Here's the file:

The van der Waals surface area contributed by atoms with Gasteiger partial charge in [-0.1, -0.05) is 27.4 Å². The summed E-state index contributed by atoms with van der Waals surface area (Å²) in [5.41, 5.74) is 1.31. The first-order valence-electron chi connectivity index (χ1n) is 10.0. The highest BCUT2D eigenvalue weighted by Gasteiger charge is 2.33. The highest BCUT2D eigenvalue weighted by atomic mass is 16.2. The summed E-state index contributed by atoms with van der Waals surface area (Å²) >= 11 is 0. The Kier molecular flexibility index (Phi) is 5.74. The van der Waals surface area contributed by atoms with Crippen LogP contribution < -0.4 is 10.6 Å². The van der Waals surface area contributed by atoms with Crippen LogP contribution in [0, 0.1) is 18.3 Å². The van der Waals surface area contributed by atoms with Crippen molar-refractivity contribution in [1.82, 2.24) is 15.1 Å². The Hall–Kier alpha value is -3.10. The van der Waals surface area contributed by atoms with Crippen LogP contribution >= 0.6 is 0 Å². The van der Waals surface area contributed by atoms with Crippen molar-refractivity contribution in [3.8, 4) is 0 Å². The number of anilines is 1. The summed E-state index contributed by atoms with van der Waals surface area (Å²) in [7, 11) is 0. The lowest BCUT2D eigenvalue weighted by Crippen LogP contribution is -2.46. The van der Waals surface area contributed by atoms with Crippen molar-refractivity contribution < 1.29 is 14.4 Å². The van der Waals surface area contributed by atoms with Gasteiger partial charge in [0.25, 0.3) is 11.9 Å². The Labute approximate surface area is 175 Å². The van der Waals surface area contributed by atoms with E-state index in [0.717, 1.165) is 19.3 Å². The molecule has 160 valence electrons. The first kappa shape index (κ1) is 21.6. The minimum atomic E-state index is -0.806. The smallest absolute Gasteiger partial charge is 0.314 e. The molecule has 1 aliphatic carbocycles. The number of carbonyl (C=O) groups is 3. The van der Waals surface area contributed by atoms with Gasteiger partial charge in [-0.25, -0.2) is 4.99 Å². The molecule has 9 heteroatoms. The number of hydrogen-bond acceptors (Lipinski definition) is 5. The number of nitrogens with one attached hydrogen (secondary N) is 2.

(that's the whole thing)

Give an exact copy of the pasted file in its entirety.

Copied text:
The van der Waals surface area contributed by atoms with Gasteiger partial charge in [-0.1, -0.05) is 27.4 Å². The summed E-state index contributed by atoms with van der Waals surface area (Å²) in [5.41, 5.74) is 1.31. The first-order valence-electron chi connectivity index (χ1n) is 10.0. The highest BCUT2D eigenvalue weighted by Gasteiger charge is 2.33. The highest BCUT2D eigenvalue weighted by atomic mass is 16.2. The summed E-state index contributed by atoms with van der Waals surface area (Å²) >= 11 is 0. The Kier molecular flexibility index (Phi) is 5.74. The van der Waals surface area contributed by atoms with Crippen LogP contribution < -0.4 is 10.6 Å². The van der Waals surface area contributed by atoms with Crippen LogP contribution in [0, 0.1) is 18.3 Å². The van der Waals surface area contributed by atoms with Crippen molar-refractivity contribution in [1.82, 2.24) is 15.1 Å². The Hall–Kier alpha value is -3.10. The van der Waals surface area contributed by atoms with Crippen LogP contribution >= 0.6 is 0 Å². The van der Waals surface area contributed by atoms with Crippen molar-refractivity contribution in [3.8, 4) is 0 Å². The number of anilines is 1. The summed E-state index contributed by atoms with van der Waals surface area (Å²) in [7, 11) is 0. The lowest BCUT2D eigenvalue weighted by Crippen LogP contribution is -2.46. The van der Waals surface area contributed by atoms with Crippen molar-refractivity contribution < 1.29 is 14.4 Å². The van der Waals surface area contributed by atoms with Gasteiger partial charge in [0.25, 0.3) is 11.9 Å². The Labute approximate surface area is 175 Å². The van der Waals surface area contributed by atoms with E-state index in [0.717, 1.165) is 19.3 Å². The molecule has 160 valence electrons. The first kappa shape index (κ1) is 21.6. The minimum atomic E-state index is -0.806. The smallest absolute Gasteiger partial charge is 0.314 e. The molecule has 1 aliphatic carbocycles. The number of carbonyl (C=O) groups is 3. The van der Waals surface area contributed by atoms with Gasteiger partial charge in [-0.25, -0.2) is 4.99 Å². The molecule has 9 heteroatoms. The number of hydrogen-bond acceptors (Lipinski definition) is 5. The number of nitrogens with one attached hydrogen (secondary N) is 2.